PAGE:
Compared to the merry-go-round that was the 2017 season, things are a lot more stable on the bike and equipment front in the WorldTour in 2018.
Last year we saw three new WorldTour teams, with IAM Cycling and Tinkoff folding, Bahrain-Merida being created, Lampre-Merida becoming UAE Team Emirates, and Bora-Hansgrohe taking the step up to the top-rung of the sport with the signing of Peter Sagan.
Along with the new teams there were new partnerships with the world’s leading bike brands. The bike sponsor merry-go-round began when UAE Team Emirates took the Lampre-Merida WorldTour licence but Bahrain-Merida retained the services of the title sponsor. UAE in turn signed up with legendary Italian brand Colnago and it is understood Specialized were a major factor in bringing Peter Sagan to Bora-Hansgrohe and thus replacing the then Pro Continental team’s bike sponsor Argon18.
2017 also saw Astana switch from Specialized to Argon18 and AG2R La Mondiale from Focus to Factor. So despite the three new teams and two new sponsorship deals, there was really only one winner and one loser: Colnago and Focus, respectively.
For the 2018 season we see a much more stable state of affairs. Every WorldTour team from 2017 stays at the top of the sport for 2018, and each team is also retaining the services of the brands that provided them with bikes this season.
During the 2017 season, Specialized, Trek, Merida, Lapierre, Cervelo, Pinarello, Colnago and BMC all launched new 2018 models, with nearly all of them available in both rim and disc brake options.
At the end of the season, while not every team had raced on disc equipped bikes, all bar BMC Racing Team and FDJ had registered a disc brake model frameset with the UCI for racing. However, with BMC training on disc brakes ahead of the season, we are likely to see much more of the controversial technology in 2018.
Cyclingnews has put together a table of all the WorldTour teams’ bike manufacturers, models, groupsets, wheels, finishing kit, power meters and other accessories.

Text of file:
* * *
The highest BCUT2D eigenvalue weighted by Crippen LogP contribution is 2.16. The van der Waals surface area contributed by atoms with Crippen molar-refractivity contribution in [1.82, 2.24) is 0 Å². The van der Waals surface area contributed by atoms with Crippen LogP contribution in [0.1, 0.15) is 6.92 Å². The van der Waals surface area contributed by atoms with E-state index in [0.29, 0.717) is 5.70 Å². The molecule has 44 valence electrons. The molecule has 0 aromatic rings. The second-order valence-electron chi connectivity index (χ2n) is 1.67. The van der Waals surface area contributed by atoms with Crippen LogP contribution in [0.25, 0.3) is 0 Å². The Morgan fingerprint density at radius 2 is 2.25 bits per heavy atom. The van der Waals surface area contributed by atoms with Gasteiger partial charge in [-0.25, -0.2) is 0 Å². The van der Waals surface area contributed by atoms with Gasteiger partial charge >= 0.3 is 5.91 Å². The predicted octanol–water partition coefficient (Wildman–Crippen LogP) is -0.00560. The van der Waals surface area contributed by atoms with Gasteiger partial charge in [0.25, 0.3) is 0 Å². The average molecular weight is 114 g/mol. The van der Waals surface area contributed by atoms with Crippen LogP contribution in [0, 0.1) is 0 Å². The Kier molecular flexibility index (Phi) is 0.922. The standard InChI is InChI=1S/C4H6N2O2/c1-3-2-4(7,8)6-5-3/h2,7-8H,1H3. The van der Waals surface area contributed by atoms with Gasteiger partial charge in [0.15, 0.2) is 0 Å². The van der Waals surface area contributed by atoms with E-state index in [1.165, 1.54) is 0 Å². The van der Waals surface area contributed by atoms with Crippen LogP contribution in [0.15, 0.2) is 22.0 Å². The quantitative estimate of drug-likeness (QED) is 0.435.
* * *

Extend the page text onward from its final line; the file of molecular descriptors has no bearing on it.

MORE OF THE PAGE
The 2017 season marked a pivotal point in the implementation of disc brakes in the sport, with the first professional victories on a disc brake equipped bike, and the first at a Grand Tour. Whether you are for or against them, be assured that disc brakes aren’t going away anytime soon.
Trek-Segafredo have already committed to riding disc brakes at Grand Tours and Monuments in 2018, and for the WorldTour opener at the Tour Down Under the majority of the team are riding disc brake equipped Trek Emondas, which notably weigh just 30 grams above the 6.8kg minimum bicycle weight limit.
Katusha-Alpecin are one of the few teams, alongside Quick-Step Floors, Team Sunweb and Bahrain-Merida, that have already used disc brakes in the WorldTour.
BMC Racing look set to join this club in 2018 following each team member training on a BMC Teammachine SLR01 Disc at a pre season camp in Spain.
Greg Van Avermaet has been testing the disc version of BMC’s Teammachine SLR01 ahead of the seasonDaniel Benson/Immediate Media
Could we finally see the UCI ending the three-year disc brake trial and implementing standards and rules for racing with disc brakes in 2019?
Power meters and Shimano dominance
Of the 18 WorldTour teams, 14 use Shimano drivetrain components either fully or partly and a 15th team in Katusha-Alpecin use Shimano direct mount brakes along with their SRAM drivetrain.
Shimano may have the largest marketing budget, compared to the likes of SRAM or Campagnolo, but the fact that the components have such a widespread dominance at the top level of the sport speaks volumes for the brand. Not content with just groupset dominance at the WorldTour level, Shimano officially released its own power meter in 2017, although it was only FDJ who used it in the 2017 season.
For 2018, as with the dominance of groupsets from the Japanese component giant, according to Shimano five more WorldTour teams are shifting to the Shimano power meter: BMC Racing (previously SRM power meters), Michelton-Scott (previously SRM), Team Sky (previously Stages), Team Sunweb (previously Pioneer), Trek-Segafredo (previously SRM) and FDJ will continue with the Shimano power meter.
However, despite the claims from Shimano that Team Sky will use their power meters in 2018, Stages released a PR ahead of the Tour Down Under stating the British registered squad would be using their power meters for the season.
A Team Sky mechanic confirmed the team had the choice of both, but it is a unique situation to see more than one company claiming to be the team’s provider for a specific component.
In the gallery above you will see all of the 2018 WorldTour teams bikes for the season opener in Adelaide.
While the majority are specced for the upcoming season, Mitchelton-Scott confirmed the team have arrived at the race with their 2017 bikes and will switch to the updated models for the first races in Europe.
Shimano launched the update to their flagship Dura-Ace groupset back at the 2016 Tour de France and while there has been incremental integration of the components into the WorldTour, the 2018 season is the first time the Dura-Ace R9100 series outweighs Dura-Ace 9000 series components.
AG2R La Mondiale (chainrings), Katusha-Alpecin (direct mount brakes) and Mitchelton-Scott (cranksets) are the only teams that are retaining the older components at the start of the season, but we can expect Dura-Ace 9000 to be completely phased out by the end of the year.
We will update this article with images and new tech as the season gets underway.